When getting a report on the 1980’s heavyweights from the casual fan on the street, the answers usually range from “they sucked” to “outside of Tyson and Holmes they were a bunch of bums.” Those answers however, could not be farther from the truth. The truth is the 1980’s heavyweights were an extremely strong group, that doesn’t get its just due from most fans for a number of reasons. The primary reason is that, outside of Tyson and Holmes, the world titlists had a very high turnover rate. Fighters were winning world titles and often losing them in their first defense. So naturally, some people were quick to judge them as failures and as not being very good. The truth however, is that there were many fighters who were very good, they were just very closely matched because of extreme parity.
Kenzie Morrison Suspended for January 23rd Fight at Buffalo Run Casino & Resort In Miami Oklahoma – Breaking Boxing News
Kenzie Morrison will not be on the bout card for this upcoming January 23rd fight scheduled at Buffalo Run Casino & Resort due to a suspension. Tony Holden with Holden Productions quoted, “I have decided to sit Kenzie Morrison out until I see improvements on his dedication to his training.”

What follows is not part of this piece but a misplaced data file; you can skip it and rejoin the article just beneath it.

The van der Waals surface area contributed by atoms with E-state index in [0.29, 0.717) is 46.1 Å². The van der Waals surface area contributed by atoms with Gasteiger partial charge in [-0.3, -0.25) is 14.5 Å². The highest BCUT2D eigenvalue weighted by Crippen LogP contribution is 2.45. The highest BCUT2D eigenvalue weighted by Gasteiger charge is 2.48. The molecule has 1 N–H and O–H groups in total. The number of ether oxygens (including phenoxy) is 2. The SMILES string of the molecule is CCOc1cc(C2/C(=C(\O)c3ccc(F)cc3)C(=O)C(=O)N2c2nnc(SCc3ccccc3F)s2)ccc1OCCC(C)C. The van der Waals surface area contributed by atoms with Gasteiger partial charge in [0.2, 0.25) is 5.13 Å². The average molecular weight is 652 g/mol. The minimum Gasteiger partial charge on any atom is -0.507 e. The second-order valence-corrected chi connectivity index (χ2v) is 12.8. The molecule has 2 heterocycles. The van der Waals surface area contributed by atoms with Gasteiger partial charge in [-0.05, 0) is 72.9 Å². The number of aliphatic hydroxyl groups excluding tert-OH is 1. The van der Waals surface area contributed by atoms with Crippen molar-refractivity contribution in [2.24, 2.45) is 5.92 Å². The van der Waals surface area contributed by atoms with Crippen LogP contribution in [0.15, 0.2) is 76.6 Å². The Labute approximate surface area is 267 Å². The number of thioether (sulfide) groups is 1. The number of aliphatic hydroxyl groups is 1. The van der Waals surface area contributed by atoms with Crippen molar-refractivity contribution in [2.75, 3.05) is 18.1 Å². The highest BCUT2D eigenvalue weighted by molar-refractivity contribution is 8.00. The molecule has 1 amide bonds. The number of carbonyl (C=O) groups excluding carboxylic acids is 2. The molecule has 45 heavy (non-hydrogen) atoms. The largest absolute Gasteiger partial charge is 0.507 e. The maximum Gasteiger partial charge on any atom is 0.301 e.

In a world where many embrace the mindset of “what have you done for me lately”, it is unique to find a recording artist that transcends the test of time. Frank Sinatra is the premier of that unique group. It is not unusual to hear his voice in commercials nearly two decades after his death. What a special artist he was. Yet, as distinguished as he was in music, he was equally as distinguished in life.
In Part 1, we saw Iron Mike Tyson’s meteoric rise to the top of the Heavyweight division. Now, we’ll see how he fares against the all-time greats of the 1970’s, starting with “Smokin” Joe Frazier.
February 6, 1970: Mike Tyson vs Joe Frazier